Pro-tip for Wadi Bani Khalid:
- It would be nice to bring your own picnic hamper if you can manage it from Lulu or some other supermarket on the way to this wadi.
- Sensible shoes are a must while climbing the rocks to the Upper pools.
- Women can’t be wearing a bikini at a wadi, so dress modestly in a T-shirt and shorts or leggings. Ditto for the men, shorts and T-shirt would be suitable.
Adventure at Wahiba Sands
So far, our road trip in Oman had proved to be an adventure with a capital A.
Little did we know that the evening had much more in store for us. After the detour to Wadi Bani Khalid, we were on our way to the largest desert in Oman – Wahiba Sands, also known as Sharqiya Sands.
We had booked an overnight stay at the Thousand Nights Desert Camp here. I have been to desert camps innumerable time when I used to live in Dubai more than a decade ago. This Omani desert camp was a refreshing change. It felt a bit less commercial and touristy than the ones in Dubai. Also, it was 40 km inside the desert and the drive itself to the camp was thrilling.
Dune bashing and an epic sandstorm
Once we reached the camp, the plan was to do dune bashing and see the sunset on top of the dunes before it became dark. Every desert camp would feature this activity and so did ours. But we quickly checked in and loaded all in one 4WD with our experienced Omani guide driving it on the dunes. He had predicted a sand storm and was keen to get to the top of the dunes quickly, from where we could enjoy the perfect sunset. We reached just in time because within 10 minutes, a sandstorm started that lasted for more than 2 hours. Dune bashing in a sand storm, now that’s a new experience even for me!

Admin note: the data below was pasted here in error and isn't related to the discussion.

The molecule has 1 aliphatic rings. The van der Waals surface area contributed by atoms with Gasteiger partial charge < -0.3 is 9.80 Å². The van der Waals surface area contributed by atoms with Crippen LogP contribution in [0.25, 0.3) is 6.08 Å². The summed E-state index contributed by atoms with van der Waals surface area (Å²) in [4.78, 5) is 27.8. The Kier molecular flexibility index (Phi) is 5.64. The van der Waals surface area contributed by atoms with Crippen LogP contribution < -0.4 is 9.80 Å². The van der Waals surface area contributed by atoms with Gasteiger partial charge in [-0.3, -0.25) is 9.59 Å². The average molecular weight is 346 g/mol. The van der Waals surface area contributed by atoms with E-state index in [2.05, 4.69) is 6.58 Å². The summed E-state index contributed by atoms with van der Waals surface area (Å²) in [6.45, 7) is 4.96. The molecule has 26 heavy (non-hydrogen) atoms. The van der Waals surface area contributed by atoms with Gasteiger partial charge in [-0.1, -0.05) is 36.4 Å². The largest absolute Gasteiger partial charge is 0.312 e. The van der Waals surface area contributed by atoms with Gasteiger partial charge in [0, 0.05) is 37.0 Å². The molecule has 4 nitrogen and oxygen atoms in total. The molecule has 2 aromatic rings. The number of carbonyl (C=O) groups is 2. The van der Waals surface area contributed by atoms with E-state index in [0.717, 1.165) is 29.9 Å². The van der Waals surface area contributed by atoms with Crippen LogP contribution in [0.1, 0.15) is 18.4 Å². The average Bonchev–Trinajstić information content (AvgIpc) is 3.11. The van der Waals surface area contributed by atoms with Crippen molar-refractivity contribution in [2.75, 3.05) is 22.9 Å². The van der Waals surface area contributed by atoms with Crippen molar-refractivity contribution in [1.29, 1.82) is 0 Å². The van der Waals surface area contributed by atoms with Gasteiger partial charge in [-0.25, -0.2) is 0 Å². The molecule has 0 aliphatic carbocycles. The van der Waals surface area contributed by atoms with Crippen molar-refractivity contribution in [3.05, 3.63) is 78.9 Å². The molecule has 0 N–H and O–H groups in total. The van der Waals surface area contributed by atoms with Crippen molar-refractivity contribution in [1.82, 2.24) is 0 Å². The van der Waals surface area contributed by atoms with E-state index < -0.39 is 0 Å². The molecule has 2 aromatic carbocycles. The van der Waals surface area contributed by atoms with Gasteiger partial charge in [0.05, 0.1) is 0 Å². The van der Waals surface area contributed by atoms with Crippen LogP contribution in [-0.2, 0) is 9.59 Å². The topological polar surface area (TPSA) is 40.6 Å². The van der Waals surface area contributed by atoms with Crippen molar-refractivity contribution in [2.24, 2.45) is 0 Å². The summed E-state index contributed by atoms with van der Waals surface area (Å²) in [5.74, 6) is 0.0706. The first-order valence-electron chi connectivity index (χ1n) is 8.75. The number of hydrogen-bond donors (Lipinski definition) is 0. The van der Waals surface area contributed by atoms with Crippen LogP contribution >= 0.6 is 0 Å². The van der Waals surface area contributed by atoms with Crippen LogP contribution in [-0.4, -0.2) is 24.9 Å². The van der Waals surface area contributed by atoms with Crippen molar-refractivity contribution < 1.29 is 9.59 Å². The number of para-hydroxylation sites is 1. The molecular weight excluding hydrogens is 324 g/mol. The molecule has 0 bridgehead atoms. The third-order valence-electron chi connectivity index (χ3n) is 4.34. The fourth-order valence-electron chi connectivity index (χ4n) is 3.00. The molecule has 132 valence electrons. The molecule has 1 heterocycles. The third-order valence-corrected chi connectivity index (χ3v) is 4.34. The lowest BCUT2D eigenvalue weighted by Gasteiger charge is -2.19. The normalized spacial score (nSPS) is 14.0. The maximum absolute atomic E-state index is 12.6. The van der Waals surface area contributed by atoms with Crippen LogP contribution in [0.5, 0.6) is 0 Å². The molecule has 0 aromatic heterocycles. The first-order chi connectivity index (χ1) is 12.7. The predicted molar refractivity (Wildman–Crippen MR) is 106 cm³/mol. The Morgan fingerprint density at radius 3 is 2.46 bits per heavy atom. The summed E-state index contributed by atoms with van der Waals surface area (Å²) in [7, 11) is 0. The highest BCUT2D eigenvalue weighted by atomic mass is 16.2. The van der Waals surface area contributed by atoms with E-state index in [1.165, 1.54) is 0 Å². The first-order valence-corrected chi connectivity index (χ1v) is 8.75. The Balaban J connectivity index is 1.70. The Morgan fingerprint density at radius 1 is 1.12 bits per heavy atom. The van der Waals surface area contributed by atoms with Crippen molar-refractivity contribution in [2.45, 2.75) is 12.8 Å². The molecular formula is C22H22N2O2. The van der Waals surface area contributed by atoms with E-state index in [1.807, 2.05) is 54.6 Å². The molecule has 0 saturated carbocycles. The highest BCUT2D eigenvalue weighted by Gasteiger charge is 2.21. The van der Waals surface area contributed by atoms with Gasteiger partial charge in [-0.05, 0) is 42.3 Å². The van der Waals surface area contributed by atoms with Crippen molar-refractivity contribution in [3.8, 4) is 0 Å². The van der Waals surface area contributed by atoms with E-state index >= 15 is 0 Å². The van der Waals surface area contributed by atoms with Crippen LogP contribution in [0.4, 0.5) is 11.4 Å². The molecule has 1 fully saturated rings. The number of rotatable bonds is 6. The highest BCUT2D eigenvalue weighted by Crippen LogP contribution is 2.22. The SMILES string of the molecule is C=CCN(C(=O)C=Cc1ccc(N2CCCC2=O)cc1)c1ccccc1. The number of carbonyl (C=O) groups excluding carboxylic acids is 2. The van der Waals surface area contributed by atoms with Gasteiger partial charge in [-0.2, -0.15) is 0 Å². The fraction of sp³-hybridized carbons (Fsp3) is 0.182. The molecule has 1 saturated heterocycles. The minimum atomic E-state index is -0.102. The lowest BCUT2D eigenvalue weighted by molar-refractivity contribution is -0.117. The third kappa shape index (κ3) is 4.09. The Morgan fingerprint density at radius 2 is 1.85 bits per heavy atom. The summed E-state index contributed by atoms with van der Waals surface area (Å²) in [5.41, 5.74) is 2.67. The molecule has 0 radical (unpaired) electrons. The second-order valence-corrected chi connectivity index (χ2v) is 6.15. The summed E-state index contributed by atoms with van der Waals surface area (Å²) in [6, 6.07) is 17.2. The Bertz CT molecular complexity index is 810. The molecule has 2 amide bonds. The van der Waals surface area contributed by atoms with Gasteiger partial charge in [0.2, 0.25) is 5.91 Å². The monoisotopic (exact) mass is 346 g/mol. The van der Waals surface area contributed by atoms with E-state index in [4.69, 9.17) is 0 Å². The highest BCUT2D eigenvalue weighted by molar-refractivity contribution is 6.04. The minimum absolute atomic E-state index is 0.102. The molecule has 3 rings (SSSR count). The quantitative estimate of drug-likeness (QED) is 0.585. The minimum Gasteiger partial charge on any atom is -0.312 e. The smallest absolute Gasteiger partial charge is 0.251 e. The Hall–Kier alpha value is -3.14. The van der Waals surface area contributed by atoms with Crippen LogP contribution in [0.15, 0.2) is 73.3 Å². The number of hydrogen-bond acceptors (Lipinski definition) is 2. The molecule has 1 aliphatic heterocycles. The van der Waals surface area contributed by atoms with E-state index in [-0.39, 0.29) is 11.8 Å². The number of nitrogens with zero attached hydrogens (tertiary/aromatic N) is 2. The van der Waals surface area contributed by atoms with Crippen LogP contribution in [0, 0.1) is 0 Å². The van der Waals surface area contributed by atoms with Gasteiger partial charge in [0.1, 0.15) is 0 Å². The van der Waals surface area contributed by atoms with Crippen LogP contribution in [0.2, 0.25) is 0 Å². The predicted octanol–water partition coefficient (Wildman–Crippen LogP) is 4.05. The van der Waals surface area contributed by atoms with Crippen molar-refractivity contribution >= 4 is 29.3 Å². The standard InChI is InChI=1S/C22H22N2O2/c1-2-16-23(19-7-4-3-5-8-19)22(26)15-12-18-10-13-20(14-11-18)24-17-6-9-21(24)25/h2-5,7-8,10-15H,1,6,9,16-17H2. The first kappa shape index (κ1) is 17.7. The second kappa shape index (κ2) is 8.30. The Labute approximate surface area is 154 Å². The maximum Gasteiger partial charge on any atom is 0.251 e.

The evening was guided by the sandstorm. A late dinner arranged for the desert camp guests in a closed room capped our adventure and fun-filled day of the Oman road trip itinerary.
If you can’t make the time for an overnight desert stay, check out this tour option from Muscat to explore Wahiba Desert and Wadi Bani Khalid.
Day 4 of Oman road trip itinerary
The evening earlier had been cloudy. While that meant a lot less stars than what we had expected to see in the sky, the morning itself was quite pleasant. We were ready for more dune bashing after our breakfast and check-out from the desert camp. Day 4 in our Oman itinerary was kept aside for a drive to Sur before heading to Muscat. This is a pleasing fishing town on the east coastline of Oman,
Sur is on most travellers’ Oman itinerary because of its proximity to the turtle reserve at Ras Al Jinz. We had left Wahiba Sands late in the morning and were inclined to give the historical and cultural attractions of Sur – its 2 forts and the souq – a miss. But the town has a very relaxed vibe and makes for a pleasant detour even without the cultural immersion. You could easily turn this trip into a one-week Oman itinerary by adding a night stay at Sur.
We had one of the most enjoyable meals at a local restaurant suggested by our Omani driver here. Omani pulao, fried fish and views of the Arabian Sea, the kids were happy playing on the beach and so were we.
Then a quick visit to the dhow-building yard and the pleasing corniche, and then we were on our way to Muscat.
Day 5 & 6 of Oman with kids itinerary
Muscat may not have the skyline and jazz of Dubai, but it certainly has an old world charm and beauty. Well laid-out with low rise buildings and broad roads, the capital city of Oman is good to spend a day or two. The 2 days in Muscat was the finale of our Oman itinerary. It gave us a much-needed R & R break after the hectic road tripping for the past 4 days. It also was hotter in early October than other parts we had been to, so required some planning for stepping out of the hotel for sightseeing.
Fun with kids and cultural attractions in Muscat
My friends searched for a fun activity to do for kids and hit upon the Museum of Illusions. Housed in the Muscat Grand Mall, it proved to a short but exciting, visual and educational experience for both kids and adults. Highly recommended as one of the things to do in Oman with kids.